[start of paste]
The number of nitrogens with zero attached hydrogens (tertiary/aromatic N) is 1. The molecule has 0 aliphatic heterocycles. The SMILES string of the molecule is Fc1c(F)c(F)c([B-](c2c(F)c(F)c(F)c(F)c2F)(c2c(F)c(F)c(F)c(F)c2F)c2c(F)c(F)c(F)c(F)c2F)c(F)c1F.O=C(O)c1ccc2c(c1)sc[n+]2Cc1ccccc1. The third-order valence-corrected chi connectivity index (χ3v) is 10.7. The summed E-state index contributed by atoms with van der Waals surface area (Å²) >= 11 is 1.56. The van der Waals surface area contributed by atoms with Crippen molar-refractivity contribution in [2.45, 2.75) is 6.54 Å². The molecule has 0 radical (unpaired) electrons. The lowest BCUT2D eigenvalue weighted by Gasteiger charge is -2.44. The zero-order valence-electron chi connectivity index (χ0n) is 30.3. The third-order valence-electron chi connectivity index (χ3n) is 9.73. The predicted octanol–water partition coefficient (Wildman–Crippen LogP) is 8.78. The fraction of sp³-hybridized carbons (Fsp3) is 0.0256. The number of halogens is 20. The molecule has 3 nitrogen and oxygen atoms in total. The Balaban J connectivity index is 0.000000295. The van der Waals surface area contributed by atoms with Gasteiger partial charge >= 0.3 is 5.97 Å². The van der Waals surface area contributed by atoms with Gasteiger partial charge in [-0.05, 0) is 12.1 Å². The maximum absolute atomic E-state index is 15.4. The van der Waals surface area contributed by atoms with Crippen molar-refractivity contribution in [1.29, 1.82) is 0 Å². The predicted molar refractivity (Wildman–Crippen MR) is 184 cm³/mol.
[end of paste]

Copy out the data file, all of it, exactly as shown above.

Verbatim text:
The number of nitrogens with zero attached hydrogens (tertiary/aromatic N) is 1. The molecule has 0 aliphatic heterocycles. The SMILES string of the molecule is Fc1c(F)c(F)c([B-](c2c(F)c(F)c(F)c(F)c2F)(c2c(F)c(F)c(F)c(F)c2F)c2c(F)c(F)c(F)c(F)c2F)c(F)c1F.O=C(O)c1ccc2c(c1)sc[n+]2Cc1ccccc1. The third-order valence-corrected chi connectivity index (χ3v) is 10.7. The summed E-state index contributed by atoms with van der Waals surface area (Å²) >= 11 is 1.56. The van der Waals surface area contributed by atoms with Crippen molar-refractivity contribution in [2.45, 2.75) is 6.54 Å². The molecule has 0 radical (unpaired) electrons. The lowest BCUT2D eigenvalue weighted by Gasteiger charge is -2.44. The zero-order valence-electron chi connectivity index (χ0n) is 30.3. The third-order valence-electron chi connectivity index (χ3n) is 9.73. The predicted octanol–water partition coefficient (Wildman–Crippen LogP) is 8.78. The fraction of sp³-hybridized carbons (Fsp3) is 0.0256. The number of halogens is 20. The molecule has 3 nitrogen and oxygen atoms in total. The Balaban J connectivity index is 0.000000295. The van der Waals surface area contributed by atoms with Gasteiger partial charge >= 0.3 is 5.97 Å². The van der Waals surface area contributed by atoms with Gasteiger partial charge in [-0.05, 0) is 12.1 Å². The maximum absolute atomic E-state index is 15.4. The van der Waals surface area contributed by atoms with Crippen molar-refractivity contribution in [1.29, 1.82) is 0 Å². The predicted molar refractivity (Wildman–Crippen MR) is 184 cm³/mol.